But the wife of Zashue Tihua shook her head mournfully "No, sa tao," she replied, "it cannot save me. I am lost, lost beyond hope."
"Rest easy, sister. Believe me," the medicine-woman assured her, "you are saved; they can do you no harm."
It rained softly in the court-yard; inside of the room it went on, pat, pat, pat, pat, dripping through the ceiling.
Shotaye resumed the conversation.
"Speak, sa tao," she said; "speak, and tell me what you think. Why is it that you still believe that bad men will be able to do you harm? Don't you know, sister, that you are safe from them now, and that they cannot injure you any more?"
Say Koitza shook her head gloomily and replied, pointing to her ear and eye,--
"Sanaya, what the ear hears and the eye sees, the heart must fain believe."
"Then speak to me; tell me, sa uishe, what it is that your ear has heard, your eye has seen, that makes your heart so sad." The woman spoke softly, entreatingly, as if she was soothing a sick child. But the object of her sympathy sighed, and continued, in the same tone of utter despondency,--
"Sister, had you been present at the ayash tyucotz, when all the people danced and sang, your eyes would have seen what the heart could not approve. I saw my son Okoya Tihua, the child of Tanyi hanutsh, dancing beside Mitsha Koitza, the girl from Tyame; and she is the daughter of our base enemy."
"Is that all that causes you trouble, koya?" Shotaye very placidly asked.
"Listen to me further, yaya," Say entreated. "This
morning I took the boy to task for it, and then I found out that Mitsha is near to him,--nearer than his own mother. I discovered that he goes to see her, and thus gets to the house of the woman of whom they say that she is Tyope's ear and eye, tongue and mouth. What do you say to that, sa tao?"
Shotaye smiled. "Have you ever spoken to Mitsha?"
"Never!" exclaimed Say. "How could I speak to one whose mother is a sand-viper, and whose father a carrion crow?"
"Is that all?
"You know," Say cried, "how mean Tyope is! If my child goes to see his child, is it not easy for the young serpent to ask this and that of my son? Then she will go and tell the old sand-viper, her mother, who will whisper it to Tyope himself. Don't you see it, sister?"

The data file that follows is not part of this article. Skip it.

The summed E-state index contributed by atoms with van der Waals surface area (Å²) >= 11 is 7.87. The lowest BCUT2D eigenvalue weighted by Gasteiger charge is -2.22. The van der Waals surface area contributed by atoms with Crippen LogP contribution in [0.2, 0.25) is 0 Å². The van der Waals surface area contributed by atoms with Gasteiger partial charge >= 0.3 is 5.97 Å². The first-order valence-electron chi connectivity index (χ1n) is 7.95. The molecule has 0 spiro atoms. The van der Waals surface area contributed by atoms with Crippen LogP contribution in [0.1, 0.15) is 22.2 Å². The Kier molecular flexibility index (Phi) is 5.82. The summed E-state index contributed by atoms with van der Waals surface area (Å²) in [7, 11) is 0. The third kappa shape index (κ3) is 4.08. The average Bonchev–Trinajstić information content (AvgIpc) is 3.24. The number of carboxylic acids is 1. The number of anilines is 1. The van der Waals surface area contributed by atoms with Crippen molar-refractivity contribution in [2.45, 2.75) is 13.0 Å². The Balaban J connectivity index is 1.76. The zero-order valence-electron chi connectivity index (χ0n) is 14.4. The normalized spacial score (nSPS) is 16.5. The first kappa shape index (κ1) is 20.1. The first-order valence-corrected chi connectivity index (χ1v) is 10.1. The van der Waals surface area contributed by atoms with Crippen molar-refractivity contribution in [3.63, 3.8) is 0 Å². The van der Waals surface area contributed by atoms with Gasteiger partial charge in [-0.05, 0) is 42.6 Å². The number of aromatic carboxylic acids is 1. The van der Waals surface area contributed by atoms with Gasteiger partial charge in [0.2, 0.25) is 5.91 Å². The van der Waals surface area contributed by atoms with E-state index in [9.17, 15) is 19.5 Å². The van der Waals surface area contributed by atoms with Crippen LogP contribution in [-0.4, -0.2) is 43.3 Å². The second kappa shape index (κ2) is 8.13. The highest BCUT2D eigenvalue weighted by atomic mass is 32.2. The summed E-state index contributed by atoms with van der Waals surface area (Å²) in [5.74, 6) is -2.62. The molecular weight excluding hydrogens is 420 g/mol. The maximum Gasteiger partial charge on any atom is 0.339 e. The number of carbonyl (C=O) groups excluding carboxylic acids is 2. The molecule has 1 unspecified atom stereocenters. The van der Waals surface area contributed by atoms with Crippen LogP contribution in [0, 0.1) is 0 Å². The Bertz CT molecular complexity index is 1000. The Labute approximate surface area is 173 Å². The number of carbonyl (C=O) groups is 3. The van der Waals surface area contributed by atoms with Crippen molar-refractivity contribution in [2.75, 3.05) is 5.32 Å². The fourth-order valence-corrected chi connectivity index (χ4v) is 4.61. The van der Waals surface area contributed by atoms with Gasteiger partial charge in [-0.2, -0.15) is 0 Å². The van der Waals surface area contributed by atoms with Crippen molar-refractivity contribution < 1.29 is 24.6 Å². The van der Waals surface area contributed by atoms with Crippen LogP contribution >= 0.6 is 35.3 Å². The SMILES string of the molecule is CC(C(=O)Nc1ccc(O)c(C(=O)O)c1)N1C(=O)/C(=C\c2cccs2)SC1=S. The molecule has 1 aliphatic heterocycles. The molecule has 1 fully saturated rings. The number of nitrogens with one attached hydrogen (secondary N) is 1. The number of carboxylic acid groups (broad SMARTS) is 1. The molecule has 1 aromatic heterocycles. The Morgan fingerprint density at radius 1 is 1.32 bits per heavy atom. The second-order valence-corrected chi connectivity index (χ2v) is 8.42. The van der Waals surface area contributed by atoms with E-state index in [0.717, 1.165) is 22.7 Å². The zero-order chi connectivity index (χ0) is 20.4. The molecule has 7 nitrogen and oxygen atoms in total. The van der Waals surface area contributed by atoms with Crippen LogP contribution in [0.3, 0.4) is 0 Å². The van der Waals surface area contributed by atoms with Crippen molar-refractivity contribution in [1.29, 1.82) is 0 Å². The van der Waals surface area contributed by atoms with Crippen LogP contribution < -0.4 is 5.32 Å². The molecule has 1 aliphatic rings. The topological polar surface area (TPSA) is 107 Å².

The argument was forcible, and Shotaye felt the truth of it. The other proceeded,--
"Okoya may have been going with the girl for a long while; and I knew nothing of it. Have you found out, sister,"--she leaned forward and looked at her guest with a very earnest expression,--"how the Koshare have learned about the owl's feathers in my house?"
The other shook her head and shrugged her shoulders.
"Neither have I," continued Say; "but might not Okoya--" The hand of her friend closed her lips.
"Hush!" cried the medicine-woman, imperatively; "speak not, believe not, think not, such a thing I Okoya is good; I, too, know the boy. He will never do what you suspect."
But Say was too excited to listen to her. She drew Shotaye's hand away from her mouth and exclaimed,--
"Remember that it is but a short time that the Koshare have known about the feathers."
"And remember, you, that Okoya is of your own blood!"
"He is young, and the makatza has great power over him, for he likes her. When Zashue"--her voice trembled and she turned her face away with a suppressed sigh--"came to me and I went to him, he often told me things about your people,--things that your hanutsh would not have liked, had they known that I knew of them."
"Hush! I tell you again. Hush, koitza!" the other commanded. "Hush! or I will never listen to you any more. You loathe your own flesh, the very entrails that have given birth to the motātza! I tell you again, Okoya is good. He is far better than his father! Thus much I know, and know it well." She looked hard at the wife of Zashue, while her lips disdainfully curled. Say cast her eyes to the ground; she did not care to learn about her husband's outside affairs.
It was very still in the dark room. Even the rain was scarcely heard; and from the ceiling it dripped in one place only,--the very spot where the owl's feathers had lain buried. It seemed as if the waters from heaven were eager to assist in obliterating every trace of the fatal tuft. Shotaye turned away from her friend indignantly; the mere thought of a mother accusing her child, and such a son as Okoya, was revolting to her. Say hung her head and pouted; and yet she felt that Shotaye was right, after all. And then it was so gratifying to hear from Shotaye's own lips how good her son was.